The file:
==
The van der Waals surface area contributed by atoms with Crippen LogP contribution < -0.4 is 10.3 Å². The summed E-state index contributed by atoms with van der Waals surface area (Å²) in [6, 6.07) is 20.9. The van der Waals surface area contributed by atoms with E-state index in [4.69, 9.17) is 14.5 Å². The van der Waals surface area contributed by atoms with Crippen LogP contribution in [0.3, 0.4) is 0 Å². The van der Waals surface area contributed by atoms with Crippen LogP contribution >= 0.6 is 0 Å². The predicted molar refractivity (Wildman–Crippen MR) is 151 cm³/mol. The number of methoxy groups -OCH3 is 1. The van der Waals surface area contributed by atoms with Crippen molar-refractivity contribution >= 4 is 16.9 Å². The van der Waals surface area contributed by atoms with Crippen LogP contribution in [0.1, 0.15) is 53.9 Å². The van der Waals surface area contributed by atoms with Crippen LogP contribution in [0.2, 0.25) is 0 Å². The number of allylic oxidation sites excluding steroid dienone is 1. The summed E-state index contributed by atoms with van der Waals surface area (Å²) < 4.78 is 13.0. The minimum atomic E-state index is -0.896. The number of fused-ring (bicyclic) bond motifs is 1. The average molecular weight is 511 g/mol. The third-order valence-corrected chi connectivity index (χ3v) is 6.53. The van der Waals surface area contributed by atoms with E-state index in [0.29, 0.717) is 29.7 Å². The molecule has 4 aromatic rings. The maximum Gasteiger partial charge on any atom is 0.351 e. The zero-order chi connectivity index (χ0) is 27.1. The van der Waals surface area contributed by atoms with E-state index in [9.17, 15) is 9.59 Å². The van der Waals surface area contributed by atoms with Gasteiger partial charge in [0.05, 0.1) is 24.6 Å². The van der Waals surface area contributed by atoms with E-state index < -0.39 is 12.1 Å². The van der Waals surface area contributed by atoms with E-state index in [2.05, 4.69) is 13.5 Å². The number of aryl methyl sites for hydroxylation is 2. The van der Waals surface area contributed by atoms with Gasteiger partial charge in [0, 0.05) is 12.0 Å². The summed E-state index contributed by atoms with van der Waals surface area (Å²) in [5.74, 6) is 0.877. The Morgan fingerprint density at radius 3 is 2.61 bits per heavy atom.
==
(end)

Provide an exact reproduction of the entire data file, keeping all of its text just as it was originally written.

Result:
The van der Waals surface area contributed by atoms with Crippen LogP contribution < -0.4 is 10.3 Å². The summed E-state index contributed by atoms with van der Waals surface area (Å²) in [6, 6.07) is 20.9. The van der Waals surface area contributed by atoms with E-state index in [4.69, 9.17) is 14.5 Å². The van der Waals surface area contributed by atoms with Crippen LogP contribution in [0.3, 0.4) is 0 Å². The van der Waals surface area contributed by atoms with Crippen LogP contribution >= 0.6 is 0 Å². The predicted molar refractivity (Wildman–Crippen MR) is 151 cm³/mol. The number of methoxy groups -OCH3 is 1. The van der Waals surface area contributed by atoms with Crippen molar-refractivity contribution >= 4 is 16.9 Å². The van der Waals surface area contributed by atoms with Crippen LogP contribution in [0.1, 0.15) is 53.9 Å². The van der Waals surface area contributed by atoms with Crippen LogP contribution in [0.2, 0.25) is 0 Å². The number of allylic oxidation sites excluding steroid dienone is 1. The summed E-state index contributed by atoms with van der Waals surface area (Å²) < 4.78 is 13.0. The minimum atomic E-state index is -0.896. The number of fused-ring (bicyclic) bond motifs is 1. The average molecular weight is 511 g/mol. The third-order valence-corrected chi connectivity index (χ3v) is 6.53. The van der Waals surface area contributed by atoms with E-state index in [0.29, 0.717) is 29.7 Å². The molecule has 4 aromatic rings. The maximum Gasteiger partial charge on any atom is 0.351 e. The zero-order chi connectivity index (χ0) is 27.1. The van der Waals surface area contributed by atoms with E-state index in [9.17, 15) is 9.59 Å². The van der Waals surface area contributed by atoms with Gasteiger partial charge in [0.05, 0.1) is 24.6 Å². The van der Waals surface area contributed by atoms with E-state index < -0.39 is 12.1 Å². The van der Waals surface area contributed by atoms with E-state index in [2.05, 4.69) is 13.5 Å². The number of aryl methyl sites for hydroxylation is 2. The van der Waals surface area contributed by atoms with Gasteiger partial charge in [0, 0.05) is 12.0 Å². The summed E-state index contributed by atoms with van der Waals surface area (Å²) in [5.74, 6) is 0.877. The Morgan fingerprint density at radius 3 is 2.61 bits per heavy atom.